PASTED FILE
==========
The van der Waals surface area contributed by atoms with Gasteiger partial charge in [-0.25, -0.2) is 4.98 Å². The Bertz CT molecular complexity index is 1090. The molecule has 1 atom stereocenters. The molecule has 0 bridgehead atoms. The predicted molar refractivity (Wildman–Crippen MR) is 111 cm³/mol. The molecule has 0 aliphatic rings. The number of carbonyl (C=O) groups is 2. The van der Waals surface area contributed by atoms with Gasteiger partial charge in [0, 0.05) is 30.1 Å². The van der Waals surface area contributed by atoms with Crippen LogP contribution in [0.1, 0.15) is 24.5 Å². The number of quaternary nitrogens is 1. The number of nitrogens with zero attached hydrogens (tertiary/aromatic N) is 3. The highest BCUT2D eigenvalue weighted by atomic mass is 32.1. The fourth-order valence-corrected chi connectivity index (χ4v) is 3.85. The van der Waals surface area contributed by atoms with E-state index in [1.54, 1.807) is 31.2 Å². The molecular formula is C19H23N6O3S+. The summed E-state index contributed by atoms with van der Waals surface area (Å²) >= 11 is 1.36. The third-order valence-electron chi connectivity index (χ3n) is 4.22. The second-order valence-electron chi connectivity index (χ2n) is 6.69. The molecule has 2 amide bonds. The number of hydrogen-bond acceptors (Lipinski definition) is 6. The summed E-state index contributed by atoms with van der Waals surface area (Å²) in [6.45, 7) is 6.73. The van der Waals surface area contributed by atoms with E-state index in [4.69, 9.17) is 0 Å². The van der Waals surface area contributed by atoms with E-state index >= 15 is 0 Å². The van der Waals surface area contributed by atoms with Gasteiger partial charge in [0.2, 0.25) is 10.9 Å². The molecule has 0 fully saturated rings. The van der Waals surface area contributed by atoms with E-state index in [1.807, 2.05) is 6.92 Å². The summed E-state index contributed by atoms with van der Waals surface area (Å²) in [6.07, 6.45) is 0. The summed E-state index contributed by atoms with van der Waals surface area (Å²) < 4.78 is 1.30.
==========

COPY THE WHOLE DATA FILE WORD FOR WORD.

The van der Waals surface area contributed by atoms with Gasteiger partial charge in [-0.25, -0.2) is 4.98 Å². The Bertz CT molecular complexity index is 1090. The molecule has 1 atom stereocenters. The molecule has 0 bridgehead atoms. The predicted molar refractivity (Wildman–Crippen MR) is 111 cm³/mol. The molecule has 0 aliphatic rings. The number of carbonyl (C=O) groups is 2. The van der Waals surface area contributed by atoms with Gasteiger partial charge in [0, 0.05) is 30.1 Å². The van der Waals surface area contributed by atoms with Crippen LogP contribution in [0.1, 0.15) is 24.5 Å². The number of quaternary nitrogens is 1. The number of nitrogens with zero attached hydrogens (tertiary/aromatic N) is 3. The highest BCUT2D eigenvalue weighted by atomic mass is 32.1. The fourth-order valence-corrected chi connectivity index (χ4v) is 3.85. The van der Waals surface area contributed by atoms with E-state index in [1.54, 1.807) is 31.2 Å². The molecular formula is C19H23N6O3S+. The summed E-state index contributed by atoms with van der Waals surface area (Å²) >= 11 is 1.36. The third-order valence-electron chi connectivity index (χ3n) is 4.22. The second-order valence-electron chi connectivity index (χ2n) is 6.69. The molecule has 2 amide bonds. The number of hydrogen-bond acceptors (Lipinski definition) is 6. The summed E-state index contributed by atoms with van der Waals surface area (Å²) in [6.45, 7) is 6.73. The van der Waals surface area contributed by atoms with E-state index in [4.69, 9.17) is 0 Å². The van der Waals surface area contributed by atoms with E-state index >= 15 is 0 Å². The van der Waals surface area contributed by atoms with Gasteiger partial charge in [0.2, 0.25) is 10.9 Å². The molecule has 0 fully saturated rings. The van der Waals surface area contributed by atoms with E-state index in [1.807, 2.05) is 6.92 Å². The summed E-state index contributed by atoms with van der Waals surface area (Å²) in [6.07, 6.45) is 0. The summed E-state index contributed by atoms with van der Waals surface area (Å²) < 4.78 is 1.30.